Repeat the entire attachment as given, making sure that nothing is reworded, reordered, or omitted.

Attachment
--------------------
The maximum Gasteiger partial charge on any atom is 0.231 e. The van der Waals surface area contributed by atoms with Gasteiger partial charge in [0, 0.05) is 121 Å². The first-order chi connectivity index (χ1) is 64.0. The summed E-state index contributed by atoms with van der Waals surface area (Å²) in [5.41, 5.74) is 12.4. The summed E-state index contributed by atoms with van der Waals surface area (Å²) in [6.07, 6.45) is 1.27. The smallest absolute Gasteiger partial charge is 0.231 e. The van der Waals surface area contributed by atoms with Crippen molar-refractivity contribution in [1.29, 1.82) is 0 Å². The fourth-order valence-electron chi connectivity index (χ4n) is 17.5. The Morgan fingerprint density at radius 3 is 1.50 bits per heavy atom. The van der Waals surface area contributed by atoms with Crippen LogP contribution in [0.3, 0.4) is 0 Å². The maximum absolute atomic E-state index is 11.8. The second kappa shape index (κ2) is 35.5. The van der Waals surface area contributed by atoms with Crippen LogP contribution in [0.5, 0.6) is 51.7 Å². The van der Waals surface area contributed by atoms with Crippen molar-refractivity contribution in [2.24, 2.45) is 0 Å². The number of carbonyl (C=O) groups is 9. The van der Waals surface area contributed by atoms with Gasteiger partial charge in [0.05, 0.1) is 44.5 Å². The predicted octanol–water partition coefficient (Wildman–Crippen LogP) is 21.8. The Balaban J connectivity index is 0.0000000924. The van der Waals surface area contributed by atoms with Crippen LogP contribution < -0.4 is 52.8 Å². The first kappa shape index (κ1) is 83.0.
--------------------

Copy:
The maximum Gasteiger partial charge on any atom is 0.231 e. The van der Waals surface area contributed by atoms with Gasteiger partial charge in [0, 0.05) is 121 Å². The first-order chi connectivity index (χ1) is 64.0. The summed E-state index contributed by atoms with van der Waals surface area (Å²) in [5.41, 5.74) is 12.4. The summed E-state index contributed by atoms with van der Waals surface area (Å²) in [6.07, 6.45) is 1.27. The smallest absolute Gasteiger partial charge is 0.231 e. The van der Waals surface area contributed by atoms with Crippen molar-refractivity contribution in [1.29, 1.82) is 0 Å². The fourth-order valence-electron chi connectivity index (χ4n) is 17.5. The Morgan fingerprint density at radius 3 is 1.50 bits per heavy atom. The van der Waals surface area contributed by atoms with Crippen LogP contribution in [0.3, 0.4) is 0 Å². The maximum absolute atomic E-state index is 11.8. The second kappa shape index (κ2) is 35.5. The van der Waals surface area contributed by atoms with Crippen LogP contribution in [0.5, 0.6) is 51.7 Å². The van der Waals surface area contributed by atoms with Crippen molar-refractivity contribution in [2.24, 2.45) is 0 Å². The number of carbonyl (C=O) groups is 9. The van der Waals surface area contributed by atoms with Gasteiger partial charge in [0.05, 0.1) is 44.5 Å². The predicted octanol–water partition coefficient (Wildman–Crippen LogP) is 21.8. The Balaban J connectivity index is 0.0000000924. The van der Waals surface area contributed by atoms with Crippen LogP contribution < -0.4 is 52.8 Å². The first kappa shape index (κ1) is 83.0.